Opened in 1975 and shuttered by the pandemic, the Royal Oak bar and two-story building at 2201 Polk Street, on the northwest corner of Polk and Vallejo, hit the market listed for $8.5 million last year.

While the Royal Oak doesn’t appear to have sold, or at least closed escrow, and no plans for “2201 Polk Street” have been submitted to the City for review, plans for a 6-story building, with 15 residential units over 5,348 square feet of ground floor retail and a parking garage for cars to rise at “1506 Vallejo Street” have been drafted.

And while the plans for “1506 Vallejo Street” might seem a bit ambitious, considering the address is tied to a little 550-square-foot building, the little building happens to sit on the same corner parcel as the two-story building at 2201 Polk Street, a single parcel with two addresses which is zoned for development up to 65 feet in height.

We’ll keep you posted and plugged-in.

16 thoughts on “Surreptitious Plans to Fell The Royal Oak”
  1. Excellent news. These 1 and 2 story commercial buildings are our best hope at solving the housing crisis as it’s a pure business transaction, not a sentimental one (demolishing housing).

    Demolish, rebuild the commercial space but with lots of new housing on top, and bring in all that new tax revenue.

        1. Like any of cookie cutter units being built are going to be affordable. Not so much a crisis if you can afford market rate.

    1. PP, do you really believe “1 and 2 story commercial buildings are our best hope at solving the housing crisis” ? I think you are going it alone on that belief.

      I have been a residential real estate developer on the northside of SF for 30 years and I am very skeptical. This proposed building seems like a big mistake on several levels.

  2. I’m a pro-housing advocate but I find the corner building quaint and hope it survives. The juxtaposition between big and small, old and new, makes cities interesting and desirable.

    1. I think you’re confused on what a pro-housing advocate is. Also, the corner building is a borderline blight on the neighborhood. It’s not maintained and as a business was barely open before the pandemic. The owner would randomly open on a sparse, sporadic schedule. It’s a beautiful corner and I hope it gets utilized better.

  3. The vast majority of San Francisco is quaint, residential streets with small buildings. That’s not changing anytime soon. These commercial corridors are the only shot we’ve got at meaningfully building new housing. I agree with your POV in principle, but we’re about three decades too late for it.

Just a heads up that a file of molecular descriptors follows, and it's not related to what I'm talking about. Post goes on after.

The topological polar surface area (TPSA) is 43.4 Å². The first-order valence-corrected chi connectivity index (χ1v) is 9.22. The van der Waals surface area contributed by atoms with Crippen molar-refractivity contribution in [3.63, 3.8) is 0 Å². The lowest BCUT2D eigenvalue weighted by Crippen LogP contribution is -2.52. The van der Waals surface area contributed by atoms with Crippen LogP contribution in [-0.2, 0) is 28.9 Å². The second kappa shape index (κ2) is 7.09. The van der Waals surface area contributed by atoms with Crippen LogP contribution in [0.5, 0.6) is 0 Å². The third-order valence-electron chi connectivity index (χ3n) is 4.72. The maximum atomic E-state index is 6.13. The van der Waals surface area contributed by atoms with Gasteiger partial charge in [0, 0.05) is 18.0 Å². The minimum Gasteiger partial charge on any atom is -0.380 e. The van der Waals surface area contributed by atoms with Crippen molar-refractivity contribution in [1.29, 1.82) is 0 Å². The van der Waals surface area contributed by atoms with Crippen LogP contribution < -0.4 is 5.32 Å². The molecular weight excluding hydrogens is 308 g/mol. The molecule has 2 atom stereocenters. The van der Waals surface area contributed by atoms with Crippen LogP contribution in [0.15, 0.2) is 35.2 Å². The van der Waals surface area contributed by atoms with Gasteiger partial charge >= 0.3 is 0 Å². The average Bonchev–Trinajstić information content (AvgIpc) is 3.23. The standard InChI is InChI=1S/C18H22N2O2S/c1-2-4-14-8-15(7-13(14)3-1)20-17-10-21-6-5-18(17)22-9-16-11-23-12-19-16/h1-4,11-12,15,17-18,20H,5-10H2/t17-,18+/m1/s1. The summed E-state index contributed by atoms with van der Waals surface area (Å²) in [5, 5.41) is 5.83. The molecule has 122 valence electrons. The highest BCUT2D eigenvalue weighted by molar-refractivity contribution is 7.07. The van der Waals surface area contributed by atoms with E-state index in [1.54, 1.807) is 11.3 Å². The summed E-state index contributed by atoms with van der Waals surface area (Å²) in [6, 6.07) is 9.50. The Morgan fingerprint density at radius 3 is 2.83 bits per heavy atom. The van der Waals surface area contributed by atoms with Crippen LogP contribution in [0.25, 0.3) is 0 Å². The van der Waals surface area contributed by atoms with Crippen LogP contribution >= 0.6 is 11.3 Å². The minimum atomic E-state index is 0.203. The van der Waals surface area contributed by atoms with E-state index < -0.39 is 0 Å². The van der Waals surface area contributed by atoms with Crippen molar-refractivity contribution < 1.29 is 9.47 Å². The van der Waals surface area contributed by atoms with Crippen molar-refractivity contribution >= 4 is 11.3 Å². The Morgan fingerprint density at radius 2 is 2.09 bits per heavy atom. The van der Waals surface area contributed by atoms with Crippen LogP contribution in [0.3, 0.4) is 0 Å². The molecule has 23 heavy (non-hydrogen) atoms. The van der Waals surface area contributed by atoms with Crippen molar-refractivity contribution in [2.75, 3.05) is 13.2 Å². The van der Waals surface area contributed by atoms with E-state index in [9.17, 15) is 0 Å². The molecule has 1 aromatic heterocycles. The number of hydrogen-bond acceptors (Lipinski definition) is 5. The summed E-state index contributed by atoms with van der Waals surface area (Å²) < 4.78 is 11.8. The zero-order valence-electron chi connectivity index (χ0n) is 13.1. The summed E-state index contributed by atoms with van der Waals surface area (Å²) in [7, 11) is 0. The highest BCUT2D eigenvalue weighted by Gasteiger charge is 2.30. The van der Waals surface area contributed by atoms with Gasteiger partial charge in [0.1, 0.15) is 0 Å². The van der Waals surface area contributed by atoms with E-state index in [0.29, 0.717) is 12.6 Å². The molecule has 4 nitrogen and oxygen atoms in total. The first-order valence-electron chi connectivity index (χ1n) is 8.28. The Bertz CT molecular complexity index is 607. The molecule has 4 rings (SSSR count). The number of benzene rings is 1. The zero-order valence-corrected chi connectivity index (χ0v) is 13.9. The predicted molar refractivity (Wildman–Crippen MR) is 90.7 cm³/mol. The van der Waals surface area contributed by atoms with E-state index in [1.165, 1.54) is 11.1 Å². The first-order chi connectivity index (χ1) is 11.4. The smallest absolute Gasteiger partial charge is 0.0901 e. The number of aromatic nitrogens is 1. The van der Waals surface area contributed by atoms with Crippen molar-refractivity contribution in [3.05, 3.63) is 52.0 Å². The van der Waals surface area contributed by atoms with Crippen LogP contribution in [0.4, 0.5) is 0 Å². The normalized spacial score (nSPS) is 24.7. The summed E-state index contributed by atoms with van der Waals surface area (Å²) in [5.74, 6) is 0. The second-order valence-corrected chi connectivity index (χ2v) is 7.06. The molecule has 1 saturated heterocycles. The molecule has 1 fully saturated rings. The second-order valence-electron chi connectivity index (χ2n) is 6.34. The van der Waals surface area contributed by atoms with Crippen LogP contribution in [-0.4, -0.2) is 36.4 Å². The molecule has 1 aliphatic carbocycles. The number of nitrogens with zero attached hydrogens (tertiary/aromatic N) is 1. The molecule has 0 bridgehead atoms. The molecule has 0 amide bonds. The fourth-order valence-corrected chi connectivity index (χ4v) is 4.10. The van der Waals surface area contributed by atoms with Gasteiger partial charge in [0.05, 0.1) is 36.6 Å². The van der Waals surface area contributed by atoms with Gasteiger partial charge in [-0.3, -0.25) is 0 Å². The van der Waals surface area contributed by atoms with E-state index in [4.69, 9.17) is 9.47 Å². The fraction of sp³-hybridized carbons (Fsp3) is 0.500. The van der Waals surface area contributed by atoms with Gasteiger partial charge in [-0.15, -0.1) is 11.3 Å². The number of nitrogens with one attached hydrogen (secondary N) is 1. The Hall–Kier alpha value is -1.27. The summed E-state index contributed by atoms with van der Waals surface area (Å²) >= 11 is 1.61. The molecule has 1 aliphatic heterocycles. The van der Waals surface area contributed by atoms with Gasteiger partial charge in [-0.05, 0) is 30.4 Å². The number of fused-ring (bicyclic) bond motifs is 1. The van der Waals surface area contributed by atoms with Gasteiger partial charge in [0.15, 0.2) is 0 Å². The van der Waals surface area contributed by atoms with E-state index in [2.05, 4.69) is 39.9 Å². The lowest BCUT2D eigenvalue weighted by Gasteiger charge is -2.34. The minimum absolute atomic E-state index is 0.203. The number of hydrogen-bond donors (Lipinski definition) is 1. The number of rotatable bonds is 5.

1. Maybe you intended to write “building meaningfully large numbers of new condo units”.

      If it were true that “…commercial corridors are the only shot we’ve got at meaningfully building new housing”, then the State legislature wouldn’t have had to impose what is effectively a rezoning of all the residential housing areas zoned for single-family homes in The City (under the guise of addressing the so-called “housing crisis”). But Senate Bill 9 does exactly that, so it is plainly obvious that there are other ways to obtain meaningful amounts of new housing and therefore replacing small buildings in these commercial corridors are not the only shot we’ve got. That doesn’t even take into account the oversupply of office space in large commercial buildings that are sitting there, vacant, that capitalists should be converting to residential uses.

      1. Note the word “meaningfully” building new housing. Yes, there are ADU’s, and yes there is re-zoning of SFH’s. But I’d be willing to bet over 90% of the housing built in the last 10 years in SF was formerly a commercial lot of some sort which became a condo/apt building.

        To your point about SB9, I think it’s great. I’m just not that confident it’s going to pan out. Huge swaths of the city are already zoned as multi-family (Castro, Mission, Panhandle, Richmond etc) and you rarely see a SFH demolished for a multi-family building.

  4. Interesting how this lively stretch of Polk Street has kept its identity over the years. Ideally a new corner building would respect the street with a fine grain design and a modest height – and without voracious floor to ceiling windows of new Polk Street buildings, such as recent between Polk and Hemlock, which always seem to be looking out for more than the streetscape can give back.

    From the San Francisco Public Library history room:

    1. i would consider 8-10 stories as modest for this commercial corridor corner. and a nice 6 floor building next to it would add nice step down and variety on height

  5. Ah, too bad – The Royal Oak was always one of my favorite bars back in the 90’s. For myself and a lot of other single guys, we always considered it a “target rich” environment.

    1. The Royal Oak definitely looked like a worn out fern bar by the time it shuttered. As did the Lion Pub a few blocks west, which had gone from gay bar to pickup bar to desolate by the time I stopped in for a poorly-made Manhattan a few weeks before it closed.

      It’s the circle of nightlife.

  6. UPDATE: With the address for the project application having been changed to 2201 Polk Street following our report, the application now appears to have been withdrawn. We’ll keep you posted and plugged-in.

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